Ten of the biggest US banks have failed their stress tests and need fresh capital the US Treasury has said. It says they need to raise an additional $74.6bn, with the Bank of America the most exposed.
The world’s largest carmaker, GM, enters bankruptcy protection after bondholders agree to a deal that means they lose 90% of their money. The US government loans the company an additional $50bn.
UK unemployment rate rises to 7.1% with 2.22 million people out of work in the first three months of 2009, the ONS says.
Global oil consumption fell for the first time since 1993 in 2008, according to BP’s global energy outlook, in another sign of the depth of the recession.
Ten of the largest US banks say they will be able to repay the US Treasury the money they were lent under the TARP bail-out in October. The banks would have faced restrictions on executive pay.
Japan’s economy contracted at an annualised rate of 14.2% in the first three months of 2009, a record rate of decline.
The US government announces a major reform of banking regulation to prevent future financial crises. President Barack Obama describes it as the biggest shake-up of the US system of financial scrutiny since the 1930s.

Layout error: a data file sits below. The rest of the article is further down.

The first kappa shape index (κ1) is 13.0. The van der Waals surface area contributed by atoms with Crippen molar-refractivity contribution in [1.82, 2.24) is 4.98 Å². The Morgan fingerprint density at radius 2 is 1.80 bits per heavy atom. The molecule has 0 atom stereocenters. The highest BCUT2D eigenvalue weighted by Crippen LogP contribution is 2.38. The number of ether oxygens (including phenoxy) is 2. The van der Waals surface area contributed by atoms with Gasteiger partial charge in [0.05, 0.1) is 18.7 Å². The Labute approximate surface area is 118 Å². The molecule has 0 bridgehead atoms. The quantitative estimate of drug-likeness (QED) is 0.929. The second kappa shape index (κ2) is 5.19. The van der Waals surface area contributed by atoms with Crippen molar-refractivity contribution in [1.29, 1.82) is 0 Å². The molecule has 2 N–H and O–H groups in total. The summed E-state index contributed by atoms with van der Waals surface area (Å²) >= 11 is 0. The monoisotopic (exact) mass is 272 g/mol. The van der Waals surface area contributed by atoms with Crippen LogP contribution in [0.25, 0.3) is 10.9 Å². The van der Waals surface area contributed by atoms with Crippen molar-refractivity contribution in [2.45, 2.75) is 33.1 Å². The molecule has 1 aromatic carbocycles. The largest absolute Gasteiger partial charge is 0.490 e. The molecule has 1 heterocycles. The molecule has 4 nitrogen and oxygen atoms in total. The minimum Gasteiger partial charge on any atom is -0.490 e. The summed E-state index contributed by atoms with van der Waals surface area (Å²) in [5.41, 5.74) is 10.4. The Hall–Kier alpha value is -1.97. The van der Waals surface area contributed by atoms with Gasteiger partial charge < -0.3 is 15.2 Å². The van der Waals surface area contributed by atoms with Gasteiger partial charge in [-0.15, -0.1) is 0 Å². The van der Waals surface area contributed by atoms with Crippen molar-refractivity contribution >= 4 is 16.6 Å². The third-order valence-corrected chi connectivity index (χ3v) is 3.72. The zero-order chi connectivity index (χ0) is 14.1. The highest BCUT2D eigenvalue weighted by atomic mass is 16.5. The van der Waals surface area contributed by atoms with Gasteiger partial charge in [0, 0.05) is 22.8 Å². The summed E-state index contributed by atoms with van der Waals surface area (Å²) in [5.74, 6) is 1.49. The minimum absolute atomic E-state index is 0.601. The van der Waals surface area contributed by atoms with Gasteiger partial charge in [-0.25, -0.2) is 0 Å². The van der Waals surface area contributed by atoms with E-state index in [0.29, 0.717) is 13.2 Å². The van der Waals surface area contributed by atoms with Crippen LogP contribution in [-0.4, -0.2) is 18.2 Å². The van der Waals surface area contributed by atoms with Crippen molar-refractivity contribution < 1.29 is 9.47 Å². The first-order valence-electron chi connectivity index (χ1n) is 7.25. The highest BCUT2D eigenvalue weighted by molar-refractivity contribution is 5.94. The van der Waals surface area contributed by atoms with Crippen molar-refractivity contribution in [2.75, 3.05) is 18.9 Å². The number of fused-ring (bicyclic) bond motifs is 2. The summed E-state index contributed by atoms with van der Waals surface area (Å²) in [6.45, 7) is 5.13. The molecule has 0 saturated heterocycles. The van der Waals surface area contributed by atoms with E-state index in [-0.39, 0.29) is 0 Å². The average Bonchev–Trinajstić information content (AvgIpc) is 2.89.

The Organisation for Economic Co-operation and Development says the world economy is near the bottom of the worst recession in post-war history, predicting that the 30 most industrialised nations will see negative growth of 4.1% this year.
General Motors says it has emerged from bankruptcy protection after creating a “new GM” made up of the carmaker’s best assets. The leaner GM will own four key brands including Cadillac and will be 61% owned by the US government.
US bank Goldman Sachs beats analysts’ forecasts with a net profit of $3.44bn (£2.1bn) for April to June. It says it has set aside $6.65bn for pay and bonuses in the quarter. Several – but not all – other US banks subsequently announce big profits. However, analysts warn that the US banking crisis is not yet over.
UK unemployment rose by a record 281,000 to 2.38 million in the three months to May, the Office for National Statistics says. The jobless rate increased to 7.6%, the highest in more than 10 years.
China’s economy grew at an annual rate of 7.9% between April and June, up from 6.1% in the first quarter, thanks to the government’s big stimulus package. Beijing now expects China to achieve 8% growth for 2009 as a whole.
The UK economy contracted 0.8% between April and June, more than double the figure economists had expected. The latest figures take the annual rate of decline to 5.6%, the biggest fall since records began in 1955.